Many millennials have been unable to find high-paying jobs after college and face a mountain of debt in terms of college loans. Although they were raised in households with pets, many are unable to afford their own. In many cases, they have moved back in with mom and dad—and Rover and Fido.
“While millennials are indeed burdened with more debt and expenses, they are also slower to marry and have children,” Poindexter notes. “Only 22 percent of millennials are currently married, compared with 30 percent of Gen Xers at the same age and more than 40 percent of the baby boomers at the same age.
“Pets are fast becoming replacements for children. And while they don’t cost as much as children do, they are still treated as family members with pet parents spending accordingly.”
The recession showed that people are willing to cut back on personal extravagances, but they
are not willing to give up their pets or stop spending on them.
And that is probably what will happen. The recession showed that people are willing to cut back on personal extravagances, but they are not willing to give up their pets or stop spending on them. “I would say from 2004 on, you were seeing sales gains averaging around five to six percent,” Lummis says of spending on pets. “Then, with the recession, we saw them go to more like three to four percent, which isn’t a huge fallback.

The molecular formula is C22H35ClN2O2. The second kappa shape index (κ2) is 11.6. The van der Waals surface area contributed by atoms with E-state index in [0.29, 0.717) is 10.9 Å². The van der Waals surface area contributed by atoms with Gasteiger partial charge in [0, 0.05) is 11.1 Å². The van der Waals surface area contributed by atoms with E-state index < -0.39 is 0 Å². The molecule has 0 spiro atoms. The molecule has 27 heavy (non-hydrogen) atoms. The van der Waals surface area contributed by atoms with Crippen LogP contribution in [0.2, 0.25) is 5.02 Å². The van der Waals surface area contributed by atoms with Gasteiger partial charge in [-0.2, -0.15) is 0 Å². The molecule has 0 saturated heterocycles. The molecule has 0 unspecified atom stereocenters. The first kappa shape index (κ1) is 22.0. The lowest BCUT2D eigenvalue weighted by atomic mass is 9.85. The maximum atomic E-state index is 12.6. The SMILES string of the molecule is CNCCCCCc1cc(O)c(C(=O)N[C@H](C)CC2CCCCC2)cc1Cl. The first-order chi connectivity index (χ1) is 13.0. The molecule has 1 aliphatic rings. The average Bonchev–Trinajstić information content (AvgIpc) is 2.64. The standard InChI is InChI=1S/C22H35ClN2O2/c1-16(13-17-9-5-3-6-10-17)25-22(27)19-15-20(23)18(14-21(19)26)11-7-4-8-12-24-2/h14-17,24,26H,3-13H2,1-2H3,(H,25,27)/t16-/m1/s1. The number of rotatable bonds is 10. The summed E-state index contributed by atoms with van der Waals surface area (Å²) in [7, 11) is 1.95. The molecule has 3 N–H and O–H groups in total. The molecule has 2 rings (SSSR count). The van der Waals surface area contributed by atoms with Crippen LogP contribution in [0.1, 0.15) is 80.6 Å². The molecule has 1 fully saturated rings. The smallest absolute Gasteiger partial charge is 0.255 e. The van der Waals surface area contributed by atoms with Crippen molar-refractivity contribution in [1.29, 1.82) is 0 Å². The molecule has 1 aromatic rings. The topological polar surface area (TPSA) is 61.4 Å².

“In our latest predictions, we’ve got the market beginning to rebound, but not jumping. It’s just gradually sort of crawling up to the five-percent level—somewhere between where it was earlier and where it was during the recession.”
Humanization, where products for pets mimic products for people, is one of the most compelling trends in the industry today, Lummis says. It underscores just how important pets are in our households.
“That group that’s saddled with debt and had a tough time going through all this—the one thing that stayed constant for them was the love of their pet,” Vetere says. “Their pet stood by them. Their pet never had a bad day. No matter how bad a day these folks had, or how many stresses were in the lives, they could always go home, sit down, talk to Rover, have Rover lick their face, go out and play with him, walk with him, whatever.”